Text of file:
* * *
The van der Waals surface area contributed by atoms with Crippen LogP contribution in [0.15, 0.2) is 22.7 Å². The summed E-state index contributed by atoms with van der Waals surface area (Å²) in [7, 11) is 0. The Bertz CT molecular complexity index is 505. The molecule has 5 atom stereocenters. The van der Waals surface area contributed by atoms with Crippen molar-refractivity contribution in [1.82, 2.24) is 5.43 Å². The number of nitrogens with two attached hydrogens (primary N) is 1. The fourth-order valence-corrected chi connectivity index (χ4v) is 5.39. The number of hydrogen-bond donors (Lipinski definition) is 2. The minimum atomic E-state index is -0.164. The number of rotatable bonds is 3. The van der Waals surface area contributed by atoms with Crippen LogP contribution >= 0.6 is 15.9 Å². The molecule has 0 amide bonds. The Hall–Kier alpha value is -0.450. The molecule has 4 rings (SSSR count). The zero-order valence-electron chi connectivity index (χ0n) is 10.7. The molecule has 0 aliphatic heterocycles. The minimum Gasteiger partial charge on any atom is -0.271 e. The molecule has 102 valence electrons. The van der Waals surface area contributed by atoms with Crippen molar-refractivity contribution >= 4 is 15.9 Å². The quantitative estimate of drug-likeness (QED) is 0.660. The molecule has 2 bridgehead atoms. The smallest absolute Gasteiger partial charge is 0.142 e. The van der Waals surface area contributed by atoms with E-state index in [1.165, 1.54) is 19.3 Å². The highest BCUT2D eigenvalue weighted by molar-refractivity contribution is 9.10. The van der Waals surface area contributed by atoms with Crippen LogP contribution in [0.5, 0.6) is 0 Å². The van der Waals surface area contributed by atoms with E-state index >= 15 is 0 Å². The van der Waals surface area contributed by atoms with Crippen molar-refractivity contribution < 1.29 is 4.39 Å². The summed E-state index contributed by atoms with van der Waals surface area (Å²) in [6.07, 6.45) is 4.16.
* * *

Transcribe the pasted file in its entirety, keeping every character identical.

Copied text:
The van der Waals surface area contributed by atoms with Crippen LogP contribution in [0.15, 0.2) is 22.7 Å². The summed E-state index contributed by atoms with van der Waals surface area (Å²) in [7, 11) is 0. The Bertz CT molecular complexity index is 505. The molecule has 5 atom stereocenters. The van der Waals surface area contributed by atoms with Crippen molar-refractivity contribution in [1.82, 2.24) is 5.43 Å². The number of nitrogens with two attached hydrogens (primary N) is 1. The fourth-order valence-corrected chi connectivity index (χ4v) is 5.39. The number of hydrogen-bond donors (Lipinski definition) is 2. The minimum atomic E-state index is -0.164. The number of rotatable bonds is 3. The van der Waals surface area contributed by atoms with Crippen LogP contribution >= 0.6 is 15.9 Å². The molecule has 0 amide bonds. The Hall–Kier alpha value is -0.450. The molecule has 4 rings (SSSR count). The zero-order valence-electron chi connectivity index (χ0n) is 10.7. The molecule has 0 aliphatic heterocycles. The minimum Gasteiger partial charge on any atom is -0.271 e. The molecule has 102 valence electrons. The van der Waals surface area contributed by atoms with Crippen molar-refractivity contribution >= 4 is 15.9 Å². The quantitative estimate of drug-likeness (QED) is 0.660. The molecule has 2 bridgehead atoms. The smallest absolute Gasteiger partial charge is 0.142 e. The van der Waals surface area contributed by atoms with E-state index in [1.165, 1.54) is 19.3 Å². The highest BCUT2D eigenvalue weighted by molar-refractivity contribution is 9.10. The van der Waals surface area contributed by atoms with Crippen LogP contribution in [0.5, 0.6) is 0 Å². The van der Waals surface area contributed by atoms with E-state index >= 15 is 0 Å². The van der Waals surface area contributed by atoms with Crippen molar-refractivity contribution < 1.29 is 4.39 Å². The summed E-state index contributed by atoms with van der Waals surface area (Å²) in [6.07, 6.45) is 4.16.